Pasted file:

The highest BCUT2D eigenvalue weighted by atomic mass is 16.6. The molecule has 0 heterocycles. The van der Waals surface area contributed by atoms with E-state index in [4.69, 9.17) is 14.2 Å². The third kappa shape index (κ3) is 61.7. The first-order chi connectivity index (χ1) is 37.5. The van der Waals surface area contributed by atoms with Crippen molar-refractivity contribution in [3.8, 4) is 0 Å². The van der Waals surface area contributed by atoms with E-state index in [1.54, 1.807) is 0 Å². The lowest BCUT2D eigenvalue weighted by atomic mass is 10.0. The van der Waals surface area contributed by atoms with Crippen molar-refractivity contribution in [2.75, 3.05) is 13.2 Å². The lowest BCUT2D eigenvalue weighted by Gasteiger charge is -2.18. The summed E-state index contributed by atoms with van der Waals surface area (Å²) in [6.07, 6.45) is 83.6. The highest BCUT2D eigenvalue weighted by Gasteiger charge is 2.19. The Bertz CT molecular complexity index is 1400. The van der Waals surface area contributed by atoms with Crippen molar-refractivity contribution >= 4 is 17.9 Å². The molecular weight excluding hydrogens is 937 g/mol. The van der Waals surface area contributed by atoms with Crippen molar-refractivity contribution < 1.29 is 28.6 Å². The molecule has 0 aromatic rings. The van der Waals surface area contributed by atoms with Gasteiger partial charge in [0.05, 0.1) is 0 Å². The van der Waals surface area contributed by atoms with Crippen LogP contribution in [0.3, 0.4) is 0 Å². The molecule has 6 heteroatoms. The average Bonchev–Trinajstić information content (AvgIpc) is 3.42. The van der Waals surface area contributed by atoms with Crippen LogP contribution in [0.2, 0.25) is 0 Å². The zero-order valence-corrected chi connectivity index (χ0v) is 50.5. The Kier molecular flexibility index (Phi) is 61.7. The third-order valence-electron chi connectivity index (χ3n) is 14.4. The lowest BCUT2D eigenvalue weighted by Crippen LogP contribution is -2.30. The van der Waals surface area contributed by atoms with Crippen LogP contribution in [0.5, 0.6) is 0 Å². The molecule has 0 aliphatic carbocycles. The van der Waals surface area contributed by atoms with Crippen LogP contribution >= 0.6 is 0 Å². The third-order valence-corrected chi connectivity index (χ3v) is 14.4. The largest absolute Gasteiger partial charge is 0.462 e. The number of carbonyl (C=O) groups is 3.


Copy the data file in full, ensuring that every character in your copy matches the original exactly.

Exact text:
The highest BCUT2D eigenvalue weighted by atomic mass is 16.6. The molecule has 0 heterocycles. The van der Waals surface area contributed by atoms with E-state index in [4.69, 9.17) is 14.2 Å². The third kappa shape index (κ3) is 61.7. The first-order chi connectivity index (χ1) is 37.5. The van der Waals surface area contributed by atoms with Crippen molar-refractivity contribution in [3.8, 4) is 0 Å². The van der Waals surface area contributed by atoms with E-state index in [1.54, 1.807) is 0 Å². The lowest BCUT2D eigenvalue weighted by atomic mass is 10.0. The van der Waals surface area contributed by atoms with Crippen molar-refractivity contribution in [2.75, 3.05) is 13.2 Å². The lowest BCUT2D eigenvalue weighted by Gasteiger charge is -2.18. The summed E-state index contributed by atoms with van der Waals surface area (Å²) in [6.07, 6.45) is 83.6. The highest BCUT2D eigenvalue weighted by Gasteiger charge is 2.19. The Bertz CT molecular complexity index is 1400. The van der Waals surface area contributed by atoms with Crippen molar-refractivity contribution >= 4 is 17.9 Å². The molecular weight excluding hydrogens is 937 g/mol. The van der Waals surface area contributed by atoms with Crippen molar-refractivity contribution < 1.29 is 28.6 Å². The molecule has 0 aromatic rings. The van der Waals surface area contributed by atoms with Gasteiger partial charge in [0.05, 0.1) is 0 Å². The van der Waals surface area contributed by atoms with Crippen LogP contribution in [0.3, 0.4) is 0 Å². The molecule has 6 heteroatoms. The average Bonchev–Trinajstić information content (AvgIpc) is 3.42. The van der Waals surface area contributed by atoms with Crippen LogP contribution in [0.2, 0.25) is 0 Å². The zero-order valence-corrected chi connectivity index (χ0v) is 50.5. The Kier molecular flexibility index (Phi) is 61.7. The third-order valence-electron chi connectivity index (χ3n) is 14.4. The lowest BCUT2D eigenvalue weighted by Crippen LogP contribution is -2.30. The van der Waals surface area contributed by atoms with Crippen LogP contribution in [0.5, 0.6) is 0 Å². The molecule has 0 aliphatic carbocycles. The van der Waals surface area contributed by atoms with Crippen LogP contribution >= 0.6 is 0 Å². The third-order valence-corrected chi connectivity index (χ3v) is 14.4. The largest absolute Gasteiger partial charge is 0.462 e. The number of carbonyl (C=O) groups is 3.